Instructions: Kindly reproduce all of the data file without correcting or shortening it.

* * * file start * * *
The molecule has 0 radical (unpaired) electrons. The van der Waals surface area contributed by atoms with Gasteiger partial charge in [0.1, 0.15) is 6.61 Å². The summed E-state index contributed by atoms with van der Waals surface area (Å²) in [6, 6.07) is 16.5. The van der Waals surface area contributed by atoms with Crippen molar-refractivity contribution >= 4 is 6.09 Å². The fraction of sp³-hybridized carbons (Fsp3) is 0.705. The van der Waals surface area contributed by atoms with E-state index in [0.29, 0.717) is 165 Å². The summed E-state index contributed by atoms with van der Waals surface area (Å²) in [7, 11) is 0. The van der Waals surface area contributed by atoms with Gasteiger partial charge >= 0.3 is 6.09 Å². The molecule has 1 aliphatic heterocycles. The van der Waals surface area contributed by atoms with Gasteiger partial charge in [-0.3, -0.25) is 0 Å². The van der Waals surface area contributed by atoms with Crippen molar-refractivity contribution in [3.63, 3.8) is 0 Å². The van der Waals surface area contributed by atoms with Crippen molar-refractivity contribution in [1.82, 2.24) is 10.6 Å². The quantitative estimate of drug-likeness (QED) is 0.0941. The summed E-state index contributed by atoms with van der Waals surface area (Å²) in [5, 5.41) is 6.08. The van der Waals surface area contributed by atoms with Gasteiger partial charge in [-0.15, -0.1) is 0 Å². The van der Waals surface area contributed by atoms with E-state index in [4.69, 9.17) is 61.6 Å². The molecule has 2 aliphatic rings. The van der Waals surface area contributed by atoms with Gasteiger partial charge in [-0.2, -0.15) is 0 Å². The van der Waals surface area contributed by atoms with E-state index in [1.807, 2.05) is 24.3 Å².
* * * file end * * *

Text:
The molecule has 0 radical (unpaired) electrons. The van der Waals surface area contributed by atoms with Gasteiger partial charge in [0.1, 0.15) is 6.61 Å². The summed E-state index contributed by atoms with van der Waals surface area (Å²) in [6, 6.07) is 16.5. The van der Waals surface area contributed by atoms with Crippen molar-refractivity contribution >= 4 is 6.09 Å². The fraction of sp³-hybridized carbons (Fsp3) is 0.705. The van der Waals surface area contributed by atoms with E-state index in [0.29, 0.717) is 165 Å². The summed E-state index contributed by atoms with van der Waals surface area (Å²) in [7, 11) is 0. The van der Waals surface area contributed by atoms with Gasteiger partial charge >= 0.3 is 6.09 Å². The molecule has 1 aliphatic heterocycles. The van der Waals surface area contributed by atoms with Gasteiger partial charge in [-0.3, -0.25) is 0 Å². The van der Waals surface area contributed by atoms with Crippen molar-refractivity contribution in [3.63, 3.8) is 0 Å². The van der Waals surface area contributed by atoms with Crippen molar-refractivity contribution in [1.82, 2.24) is 10.6 Å². The quantitative estimate of drug-likeness (QED) is 0.0941. The summed E-state index contributed by atoms with van der Waals surface area (Å²) in [5, 5.41) is 6.08. The van der Waals surface area contributed by atoms with Gasteiger partial charge in [-0.15, -0.1) is 0 Å². The van der Waals surface area contributed by atoms with E-state index in [4.69, 9.17) is 61.6 Å². The molecule has 2 aliphatic rings. The van der Waals surface area contributed by atoms with Gasteiger partial charge in [-0.2, -0.15) is 0 Å². The van der Waals surface area contributed by atoms with E-state index in [1.807, 2.05) is 24.3 Å².